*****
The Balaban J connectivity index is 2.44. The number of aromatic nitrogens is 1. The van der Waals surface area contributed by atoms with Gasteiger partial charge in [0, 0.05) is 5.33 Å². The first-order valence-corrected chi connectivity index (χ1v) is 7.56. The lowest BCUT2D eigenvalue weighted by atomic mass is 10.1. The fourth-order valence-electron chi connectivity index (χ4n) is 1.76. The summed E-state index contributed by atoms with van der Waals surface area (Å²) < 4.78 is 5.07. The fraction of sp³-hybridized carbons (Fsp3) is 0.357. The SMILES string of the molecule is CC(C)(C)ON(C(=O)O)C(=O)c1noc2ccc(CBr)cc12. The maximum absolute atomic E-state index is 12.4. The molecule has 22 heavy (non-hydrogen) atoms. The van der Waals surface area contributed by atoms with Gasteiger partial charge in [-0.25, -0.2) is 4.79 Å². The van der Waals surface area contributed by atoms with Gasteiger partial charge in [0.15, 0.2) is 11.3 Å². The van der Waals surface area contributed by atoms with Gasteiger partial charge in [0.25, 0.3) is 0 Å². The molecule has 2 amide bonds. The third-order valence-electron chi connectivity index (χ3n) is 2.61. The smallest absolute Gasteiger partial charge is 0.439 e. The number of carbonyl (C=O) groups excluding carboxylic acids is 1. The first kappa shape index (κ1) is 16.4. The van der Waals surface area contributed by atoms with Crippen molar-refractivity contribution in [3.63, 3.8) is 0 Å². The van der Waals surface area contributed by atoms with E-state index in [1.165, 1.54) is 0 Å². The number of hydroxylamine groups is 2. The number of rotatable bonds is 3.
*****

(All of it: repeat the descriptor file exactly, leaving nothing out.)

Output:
The Balaban J connectivity index is 2.44. The number of aromatic nitrogens is 1. The van der Waals surface area contributed by atoms with Gasteiger partial charge in [0, 0.05) is 5.33 Å². The first-order valence-corrected chi connectivity index (χ1v) is 7.56. The lowest BCUT2D eigenvalue weighted by atomic mass is 10.1. The fourth-order valence-electron chi connectivity index (χ4n) is 1.76. The summed E-state index contributed by atoms with van der Waals surface area (Å²) < 4.78 is 5.07. The fraction of sp³-hybridized carbons (Fsp3) is 0.357. The SMILES string of the molecule is CC(C)(C)ON(C(=O)O)C(=O)c1noc2ccc(CBr)cc12. The maximum absolute atomic E-state index is 12.4. The molecule has 22 heavy (non-hydrogen) atoms. The van der Waals surface area contributed by atoms with Gasteiger partial charge in [-0.25, -0.2) is 4.79 Å². The van der Waals surface area contributed by atoms with Gasteiger partial charge in [0.15, 0.2) is 11.3 Å². The van der Waals surface area contributed by atoms with Gasteiger partial charge in [0.25, 0.3) is 0 Å². The molecule has 2 amide bonds. The third-order valence-electron chi connectivity index (χ3n) is 2.61. The smallest absolute Gasteiger partial charge is 0.439 e. The number of carbonyl (C=O) groups excluding carboxylic acids is 1. The first kappa shape index (κ1) is 16.4. The van der Waals surface area contributed by atoms with Crippen molar-refractivity contribution in [3.63, 3.8) is 0 Å². The van der Waals surface area contributed by atoms with E-state index in [1.165, 1.54) is 0 Å². The number of hydroxylamine groups is 2. The number of rotatable bonds is 3.